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We are witnessing a revolution in human biology. The genes implicated in human disease are being mapped and cloned at a dizzying pace. These advances are being quickly followed by new DNAbased diagnostic procedures, and practical methods of gene therapy seem just around the corner. At the same time, the Human Genome Project is well under way and promises a complete description of our genetic makeup at the nucleotide level.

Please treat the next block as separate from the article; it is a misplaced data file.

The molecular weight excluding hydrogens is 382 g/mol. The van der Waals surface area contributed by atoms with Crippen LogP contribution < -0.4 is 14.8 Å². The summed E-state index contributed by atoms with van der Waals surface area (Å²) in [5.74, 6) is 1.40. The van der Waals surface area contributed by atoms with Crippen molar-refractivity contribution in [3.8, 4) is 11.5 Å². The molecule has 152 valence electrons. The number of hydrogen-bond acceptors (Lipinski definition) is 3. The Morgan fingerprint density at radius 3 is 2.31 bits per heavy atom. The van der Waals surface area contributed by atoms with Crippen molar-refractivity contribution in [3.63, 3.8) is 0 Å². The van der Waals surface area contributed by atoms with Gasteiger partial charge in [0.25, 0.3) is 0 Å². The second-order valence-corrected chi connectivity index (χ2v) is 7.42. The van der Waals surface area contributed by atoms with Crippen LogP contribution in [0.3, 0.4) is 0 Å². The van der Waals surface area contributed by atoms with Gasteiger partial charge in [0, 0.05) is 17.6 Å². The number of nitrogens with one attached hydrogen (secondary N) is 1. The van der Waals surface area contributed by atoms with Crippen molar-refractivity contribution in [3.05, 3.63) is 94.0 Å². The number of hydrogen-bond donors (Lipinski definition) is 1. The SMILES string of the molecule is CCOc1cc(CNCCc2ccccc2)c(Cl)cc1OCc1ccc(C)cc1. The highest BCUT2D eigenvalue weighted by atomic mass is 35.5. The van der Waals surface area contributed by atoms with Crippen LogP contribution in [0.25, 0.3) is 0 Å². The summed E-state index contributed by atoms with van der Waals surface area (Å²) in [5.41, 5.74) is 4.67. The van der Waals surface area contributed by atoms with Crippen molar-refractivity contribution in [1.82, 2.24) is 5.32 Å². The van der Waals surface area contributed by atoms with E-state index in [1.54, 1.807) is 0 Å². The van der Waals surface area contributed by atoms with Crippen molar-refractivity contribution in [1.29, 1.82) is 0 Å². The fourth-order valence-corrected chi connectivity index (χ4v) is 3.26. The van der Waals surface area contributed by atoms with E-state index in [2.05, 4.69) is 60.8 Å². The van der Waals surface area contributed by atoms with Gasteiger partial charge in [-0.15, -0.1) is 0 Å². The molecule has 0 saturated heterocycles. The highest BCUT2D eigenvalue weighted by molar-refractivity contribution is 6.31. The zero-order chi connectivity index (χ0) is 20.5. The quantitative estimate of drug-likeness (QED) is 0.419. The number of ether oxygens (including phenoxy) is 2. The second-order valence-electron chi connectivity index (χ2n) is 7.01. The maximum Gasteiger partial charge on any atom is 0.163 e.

In the midst of this excitement in human biology, it is perhaps a good time to consider the role of basic scientific research and, in particular, the role of research on simpler organisms, in the new molecular medicine. What have been the contributions of research on such organisms as yeast, worms, and fruit flies, and what contributions can such research make in the future to medicine, in general, and to otolaryngology in particular?
First, it must be realized that many
Carlson J. Molecular Medicine: Humans and Simpler Organisms. Arch Otolaryngol Head Neck Surg. 1993;119(10):1070–1071. doi:10.1001/archotol.1993.01880220014003
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